dl

David Lundgren

Web Developer & Systems Administrator

Leaving the LPi Development Team

It’s never easy leaving a great team. The last three years have been full of growth for me, both mentally and professionally. In those years I have been given the chance to integrate Phing as our deployment automation tool, learn more about coffee (thanks Eric!) and begin the path of mentoring without being completely condescending. I’ve worked on projects that handled geo-spatial searching in MySQL [FYI: you want to use this UDF for distance calculations as it is order of magnitudes faster], to those that help manage church websites. Those who know me, would have asked why I chose to work at LPi given it’s religious affiliations, it’s about the code, and the chance to work on stuff that a large group of people will actually use!

I will miss the team, but by embracing the changes in our life we learn to move forward. IT is full of change anyway, staying static means certain death. Some LPi competitors are learning this the hard way, and I still look forward to seeing them either being acquired or leaving LPi’s market.

SPL FileObject & LimitIterator

Over that last couple of weeks I’ve come to use the SPL far more than I have in the past. The SplFileObject for reading CSV files is far more convenient than the fgetcsv() function, and associated code needed for a CSV file. Using the LimitIterator allowed me to easily bypass the first row of the CSV, as they were headers and I knew the format of those headers.

$csv = new \SplFileObject("some-file.csv");
$csv->setFlags(\SplFileObject::READ_CSV | \SplFileObject::READ_AHEAD |
               \SplFileObject::SKIP_EMPTY | \SplFileObject::DROP_NEW_LINE);
foreach (new \LimitIterator($csv, 1) as $row) {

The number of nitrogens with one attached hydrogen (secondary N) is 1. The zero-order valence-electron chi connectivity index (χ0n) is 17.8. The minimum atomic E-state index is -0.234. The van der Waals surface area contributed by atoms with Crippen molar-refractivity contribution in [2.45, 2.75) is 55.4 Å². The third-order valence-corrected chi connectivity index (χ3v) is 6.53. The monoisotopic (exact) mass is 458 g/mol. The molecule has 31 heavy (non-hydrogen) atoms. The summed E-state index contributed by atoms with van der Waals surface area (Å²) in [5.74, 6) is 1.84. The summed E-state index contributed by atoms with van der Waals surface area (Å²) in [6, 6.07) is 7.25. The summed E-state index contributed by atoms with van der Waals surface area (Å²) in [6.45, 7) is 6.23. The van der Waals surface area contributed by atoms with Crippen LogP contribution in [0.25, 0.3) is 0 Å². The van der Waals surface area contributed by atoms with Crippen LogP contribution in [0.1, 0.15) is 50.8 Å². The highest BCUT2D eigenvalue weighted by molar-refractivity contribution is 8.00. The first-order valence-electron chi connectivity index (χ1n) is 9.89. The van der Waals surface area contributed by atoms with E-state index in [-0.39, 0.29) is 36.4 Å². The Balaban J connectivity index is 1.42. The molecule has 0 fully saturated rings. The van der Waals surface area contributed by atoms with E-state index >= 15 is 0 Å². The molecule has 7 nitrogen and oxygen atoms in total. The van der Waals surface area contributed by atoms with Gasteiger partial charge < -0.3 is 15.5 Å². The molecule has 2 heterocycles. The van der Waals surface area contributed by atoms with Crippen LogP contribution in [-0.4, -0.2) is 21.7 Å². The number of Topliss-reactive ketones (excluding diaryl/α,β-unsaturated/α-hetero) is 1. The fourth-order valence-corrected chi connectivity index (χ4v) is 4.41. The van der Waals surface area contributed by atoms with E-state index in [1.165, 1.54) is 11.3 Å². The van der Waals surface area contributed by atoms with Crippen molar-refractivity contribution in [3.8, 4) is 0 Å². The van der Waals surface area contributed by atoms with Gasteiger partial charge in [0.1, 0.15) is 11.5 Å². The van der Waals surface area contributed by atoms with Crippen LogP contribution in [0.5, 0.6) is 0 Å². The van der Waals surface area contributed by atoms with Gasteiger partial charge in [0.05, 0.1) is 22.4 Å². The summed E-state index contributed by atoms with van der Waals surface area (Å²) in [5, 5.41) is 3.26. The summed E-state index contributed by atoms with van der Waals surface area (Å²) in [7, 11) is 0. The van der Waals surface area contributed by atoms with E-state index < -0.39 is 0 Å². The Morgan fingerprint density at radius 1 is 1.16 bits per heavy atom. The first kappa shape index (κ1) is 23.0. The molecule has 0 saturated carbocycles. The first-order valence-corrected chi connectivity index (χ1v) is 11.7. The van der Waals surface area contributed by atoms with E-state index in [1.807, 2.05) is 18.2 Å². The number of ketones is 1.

/** process the rows **/
}

That was fast for iterating the CSV, the previous code I had for doing this was more verbose about processing for the header row, making it a little more error prone. Take a look at the setCsvControl() method on SplFileObject for more fine grained control over the delimiter, enclosure and escape parsing.

The SPL LimitIterator has also come in handy in another project. This time though I was using a SQL union in a query to merge two separate datasets and I only wanted to list the first 12 out of a potentially larger number of objects.

$sql = '(SELECT id, somestuff FROM somedb.sometable)
        UNION
        (SELECT id, otherstuff FROM otherdb.othertable) ORDER BY `date` DESC';
$data = [];

// $db is a ZF1 adapter object
foreach ($db->query($sql) as $row) {
    $data[$row['id'][] = $row;
}

foreach ($data as $id => $d1) {
    foreach (new \LimitIterator(new \ArrayIterator($data), 0, 12) as $id => $row) {
        /** process the rows **/
    }
}

I didn’t use the following code in the end, but it did work. I suspected, but didn’t confirm, that MySQL’s GROUP BY MAY introduce unknown bugs to the data imported, so I used the above method instead. Here is an example of how the SPL MultipleIterator could be used:

$sql = 'SELECT id, GROUP_CONCAT(`type`) `type`,
               GROUP_CONCAT(`date`) `date`,
               GROUP_CONCAT(`path`) `path`,
               GROUP_CONCAT(`synced`) `synced`
        FROM somedb.sometable
        GROUP BY id, `date` DESC';
foreach ($db->query($sql) as $row) {
    $id = $row['id'];
    // build our array iterators
    $typeArray = new \ArrayIterator(explode(',', $row['type']));
    $dateArray = new \ArrayIterator(explode(',', $row['date']));
    $pathArray = new \ArrayIterator(explode(',', $row['path']));
    $syncArray = new \ArrayIterator(explode(',', $row['synced']));

    // build the main iterator
    $iterator = new \MultipleIterator(\MultipleIterator::MIT_KEYS_ASSOC);

    // make the array iterators combinable into a single array entry
    $iterator->attachIterator($typeArray, 'type');
    $iterator->attachIterator($dateArray, 'date');
    $iterator->attachIterator($pathArray, 'path');
    $iterator->attachIterator($syncArray, 'synced');

    // The array keys of $data will be as set in the attachIterator()
    // method of the MultipleIterator
    foreach(new \LimitIterator($iterator, 0, 12) as $data) {
        /** process the data **/
        if ($data['synced'] == (int)1) {
            continue;
        }
        $data['type']; 
        $data['date'];
        $data['path'];
    }
}

Take a look at the Standard PHP Library for ideas on using the other iterators, data structures, and objects that bring potential for more readable code into your life. They’ve simplified my life a bit because now I don’t have to keep track of variables just to handle counts and other things for state.